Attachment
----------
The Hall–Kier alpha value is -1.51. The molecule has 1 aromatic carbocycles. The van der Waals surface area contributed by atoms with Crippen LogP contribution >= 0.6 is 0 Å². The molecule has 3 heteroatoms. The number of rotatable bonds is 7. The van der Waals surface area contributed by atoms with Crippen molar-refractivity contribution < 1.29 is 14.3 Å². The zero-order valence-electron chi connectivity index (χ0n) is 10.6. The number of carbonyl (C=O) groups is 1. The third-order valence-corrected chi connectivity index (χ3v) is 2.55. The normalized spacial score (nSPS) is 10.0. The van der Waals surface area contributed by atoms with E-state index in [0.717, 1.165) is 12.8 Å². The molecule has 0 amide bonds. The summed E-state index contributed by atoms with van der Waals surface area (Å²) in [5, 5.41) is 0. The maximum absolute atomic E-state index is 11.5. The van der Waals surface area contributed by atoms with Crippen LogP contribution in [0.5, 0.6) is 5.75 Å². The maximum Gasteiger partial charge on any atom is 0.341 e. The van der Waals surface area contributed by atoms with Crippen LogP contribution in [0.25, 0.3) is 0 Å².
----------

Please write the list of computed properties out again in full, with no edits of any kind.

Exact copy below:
The Hall–Kier alpha value is -1.51. The molecule has 1 aromatic carbocycles. The van der Waals surface area contributed by atoms with Crippen LogP contribution >= 0.6 is 0 Å². The molecule has 3 heteroatoms. The number of rotatable bonds is 7. The van der Waals surface area contributed by atoms with Crippen molar-refractivity contribution < 1.29 is 14.3 Å². The zero-order valence-electron chi connectivity index (χ0n) is 10.6. The number of carbonyl (C=O) groups is 1. The third-order valence-corrected chi connectivity index (χ3v) is 2.55. The normalized spacial score (nSPS) is 10.0. The van der Waals surface area contributed by atoms with E-state index in [0.717, 1.165) is 12.8 Å². The molecule has 0 amide bonds. The summed E-state index contributed by atoms with van der Waals surface area (Å²) in [5, 5.41) is 0. The maximum absolute atomic E-state index is 11.5. The van der Waals surface area contributed by atoms with Crippen LogP contribution in [0.5, 0.6) is 5.75 Å². The maximum Gasteiger partial charge on any atom is 0.341 e. The van der Waals surface area contributed by atoms with Crippen LogP contribution in [0.25, 0.3) is 0 Å².